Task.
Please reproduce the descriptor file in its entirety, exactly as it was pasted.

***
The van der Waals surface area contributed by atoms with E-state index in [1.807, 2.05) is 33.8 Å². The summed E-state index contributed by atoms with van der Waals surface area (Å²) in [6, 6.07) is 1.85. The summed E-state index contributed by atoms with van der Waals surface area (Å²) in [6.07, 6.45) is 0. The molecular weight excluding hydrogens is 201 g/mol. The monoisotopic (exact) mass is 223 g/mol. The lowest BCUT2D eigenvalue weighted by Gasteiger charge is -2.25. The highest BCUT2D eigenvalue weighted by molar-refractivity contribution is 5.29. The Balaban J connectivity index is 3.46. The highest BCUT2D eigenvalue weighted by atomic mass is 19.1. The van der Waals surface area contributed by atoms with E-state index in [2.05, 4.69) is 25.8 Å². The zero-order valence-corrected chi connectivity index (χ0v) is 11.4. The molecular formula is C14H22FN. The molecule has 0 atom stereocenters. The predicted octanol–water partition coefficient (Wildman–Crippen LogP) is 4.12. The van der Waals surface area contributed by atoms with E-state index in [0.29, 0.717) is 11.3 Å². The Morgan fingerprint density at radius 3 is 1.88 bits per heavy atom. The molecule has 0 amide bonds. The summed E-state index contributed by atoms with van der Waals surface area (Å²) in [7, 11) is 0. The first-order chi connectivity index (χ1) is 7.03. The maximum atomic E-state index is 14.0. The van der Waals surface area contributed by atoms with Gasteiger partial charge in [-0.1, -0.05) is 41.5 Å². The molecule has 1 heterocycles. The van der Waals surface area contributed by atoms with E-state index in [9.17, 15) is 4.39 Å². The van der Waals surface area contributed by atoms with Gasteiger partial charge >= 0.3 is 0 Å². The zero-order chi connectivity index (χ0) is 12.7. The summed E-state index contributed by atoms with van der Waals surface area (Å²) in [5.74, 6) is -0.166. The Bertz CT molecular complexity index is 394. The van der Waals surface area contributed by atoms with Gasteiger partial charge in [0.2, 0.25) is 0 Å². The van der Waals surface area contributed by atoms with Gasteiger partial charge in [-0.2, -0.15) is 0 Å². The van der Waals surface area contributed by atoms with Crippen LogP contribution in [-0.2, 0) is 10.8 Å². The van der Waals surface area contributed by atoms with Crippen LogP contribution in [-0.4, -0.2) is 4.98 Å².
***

The van der Waals surface area contributed by atoms with E-state index in [1.807, 2.05) is 33.8 Å². The summed E-state index contributed by atoms with van der Waals surface area (Å²) in [6, 6.07) is 1.85. The summed E-state index contributed by atoms with van der Waals surface area (Å²) in [6.07, 6.45) is 0. The molecular weight excluding hydrogens is 201 g/mol. The monoisotopic (exact) mass is 223 g/mol. The lowest BCUT2D eigenvalue weighted by Gasteiger charge is -2.25. The highest BCUT2D eigenvalue weighted by molar-refractivity contribution is 5.29. The Balaban J connectivity index is 3.46. The highest BCUT2D eigenvalue weighted by atomic mass is 19.1. The van der Waals surface area contributed by atoms with E-state index in [2.05, 4.69) is 25.8 Å². The zero-order valence-corrected chi connectivity index (χ0v) is 11.4. The molecular formula is C14H22FN. The molecule has 0 atom stereocenters. The predicted octanol–water partition coefficient (Wildman–Crippen LogP) is 4.12. The van der Waals surface area contributed by atoms with E-state index in [0.29, 0.717) is 11.3 Å². The Morgan fingerprint density at radius 3 is 1.88 bits per heavy atom. The molecule has 0 amide bonds. The summed E-state index contributed by atoms with van der Waals surface area (Å²) in [7, 11) is 0. The first-order chi connectivity index (χ1) is 7.03. The maximum atomic E-state index is 14.0. The van der Waals surface area contributed by atoms with Gasteiger partial charge in [-0.1, -0.05) is 41.5 Å². The molecule has 1 heterocycles. The van der Waals surface area contributed by atoms with E-state index in [9.17, 15) is 4.39 Å². The van der Waals surface area contributed by atoms with Gasteiger partial charge >= 0.3 is 0 Å². The zero-order chi connectivity index (χ0) is 12.7. The summed E-state index contributed by atoms with van der Waals surface area (Å²) in [5.74, 6) is -0.166. The Bertz CT molecular complexity index is 394. The van der Waals surface area contributed by atoms with Gasteiger partial charge in [0.2, 0.25) is 0 Å². The van der Waals surface area contributed by atoms with Gasteiger partial charge in [-0.2, -0.15) is 0 Å². The van der Waals surface area contributed by atoms with Crippen LogP contribution in [-0.2, 0) is 10.8 Å². The van der Waals surface area contributed by atoms with Crippen LogP contribution in [-0.4, -0.2) is 4.98 Å².